Full text 
Procedure : 2018/2279(INI)
Document stages in plenary
Document selected : A8-0160/2019

Texts tabled :


Debates :

PV 14/03/2019 - 6
CRE 14/03/2019 - 6

Votes :

CRE 14/03/2019 - 11.19
Explanations of votes

Texts adopted :


Thursday, 14 March 2019 - Strasbourg Revised edition

12.10. Annual strategic report on the implementation and delivery of the Sustainable Development Goals (A8-0160/2019 - Eleni Theocharous, Francesc Gambús)
Video of the speeches

Mündliche Erklärungen zur Abstimmung


  Alex Mayer (S&D). – Mr President, a key principle of the SDGs is that they are universal and that all countries must do their bit, at home as well as abroad, to meet the targets, but I fear that we are failing. I brought with me a shopping list today. Tinned veg, tinned fruit, long-life milk, fruit juice and pasta sauce. That’s the current list of the top five items needed at the Luton Food Bank. The UKSSD Measuring Up report looked at the zero-hunger goal with a green, amber and red scoring system. Britain didn’t score green for a single target. It is frankly shocking that this government is content to watch one in five children in Britain live in homes that are severely food insecure, making it the worst for child hunger in all of Europe. We have had four years to think about how to address the sustainable development goals. Now it is time to act.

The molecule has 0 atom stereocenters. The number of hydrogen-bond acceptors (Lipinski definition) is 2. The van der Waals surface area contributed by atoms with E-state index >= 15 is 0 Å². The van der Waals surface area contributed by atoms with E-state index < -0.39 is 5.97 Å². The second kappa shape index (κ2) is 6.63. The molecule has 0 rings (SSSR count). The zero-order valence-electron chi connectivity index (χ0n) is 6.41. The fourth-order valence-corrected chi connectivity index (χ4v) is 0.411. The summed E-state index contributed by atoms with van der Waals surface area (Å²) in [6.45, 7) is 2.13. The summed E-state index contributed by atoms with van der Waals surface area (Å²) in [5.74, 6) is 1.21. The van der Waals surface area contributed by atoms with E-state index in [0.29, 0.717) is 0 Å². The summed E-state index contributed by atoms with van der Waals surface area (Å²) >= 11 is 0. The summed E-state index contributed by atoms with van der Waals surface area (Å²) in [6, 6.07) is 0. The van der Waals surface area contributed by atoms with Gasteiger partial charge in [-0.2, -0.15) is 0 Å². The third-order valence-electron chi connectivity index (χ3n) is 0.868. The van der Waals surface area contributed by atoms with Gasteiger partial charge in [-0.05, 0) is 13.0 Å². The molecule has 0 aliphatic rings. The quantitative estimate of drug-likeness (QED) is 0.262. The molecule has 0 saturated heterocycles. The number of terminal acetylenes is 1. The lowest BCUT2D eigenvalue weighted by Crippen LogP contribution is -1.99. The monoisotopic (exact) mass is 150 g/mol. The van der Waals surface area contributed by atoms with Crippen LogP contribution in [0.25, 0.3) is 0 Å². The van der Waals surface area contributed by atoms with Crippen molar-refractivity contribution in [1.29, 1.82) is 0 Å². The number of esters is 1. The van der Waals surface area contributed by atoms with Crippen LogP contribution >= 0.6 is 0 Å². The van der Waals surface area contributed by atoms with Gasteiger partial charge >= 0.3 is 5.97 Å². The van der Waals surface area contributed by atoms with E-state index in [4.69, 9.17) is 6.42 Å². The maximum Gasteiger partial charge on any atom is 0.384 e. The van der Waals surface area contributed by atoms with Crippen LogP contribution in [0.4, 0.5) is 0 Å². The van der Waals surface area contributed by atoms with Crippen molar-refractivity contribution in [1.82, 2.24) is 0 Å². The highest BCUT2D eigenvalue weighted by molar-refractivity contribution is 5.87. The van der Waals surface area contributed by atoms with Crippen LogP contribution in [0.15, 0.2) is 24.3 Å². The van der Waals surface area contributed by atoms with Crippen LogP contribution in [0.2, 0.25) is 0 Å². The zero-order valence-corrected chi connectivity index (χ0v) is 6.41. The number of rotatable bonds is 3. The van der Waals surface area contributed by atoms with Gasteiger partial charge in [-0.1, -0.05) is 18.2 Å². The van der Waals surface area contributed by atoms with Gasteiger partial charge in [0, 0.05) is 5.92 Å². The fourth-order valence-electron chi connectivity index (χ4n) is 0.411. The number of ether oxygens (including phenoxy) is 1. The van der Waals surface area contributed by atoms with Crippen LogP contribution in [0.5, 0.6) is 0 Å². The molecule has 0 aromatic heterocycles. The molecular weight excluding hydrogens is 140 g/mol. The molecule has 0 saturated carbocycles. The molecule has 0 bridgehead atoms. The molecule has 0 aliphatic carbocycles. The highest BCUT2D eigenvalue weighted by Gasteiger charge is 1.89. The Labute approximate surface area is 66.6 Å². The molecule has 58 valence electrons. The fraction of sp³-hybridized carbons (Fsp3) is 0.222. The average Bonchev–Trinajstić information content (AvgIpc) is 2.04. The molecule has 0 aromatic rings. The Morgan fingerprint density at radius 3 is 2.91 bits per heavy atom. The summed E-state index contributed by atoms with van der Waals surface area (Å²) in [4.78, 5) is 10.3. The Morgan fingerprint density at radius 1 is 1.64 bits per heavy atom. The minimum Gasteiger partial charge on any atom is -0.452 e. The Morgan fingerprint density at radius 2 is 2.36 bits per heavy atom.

Julie Ward (S&D). – Mr President, the Sustainable Development Goals (SDGs) are a commitment to transform our world so that future generations can live in harmony and peace in a much more equal world without poverty and with respect for the environment. All 17 goals identify urgent matters that must be addressed and I applaud the European Parliament’s work to stress the legitimacy of the SDGs as a standard for our economies. Economic and sustainable development must go hand in hand and growth cannot be understood simply in terms of GDP. In particular, with regard to Goal 4, quality education, I must condemn the damage that austerity has inflicted on our education services. Quality education is the best investment a government can make and yet education is one of the sectors worst affected by austerity measures. The SDGs are now included in the EU countries’ broader economic strategies. However, the UK’s departure from the EU allows the Conservative government to ignore current EU economic policy, which calls for substantial investment in public services including education.

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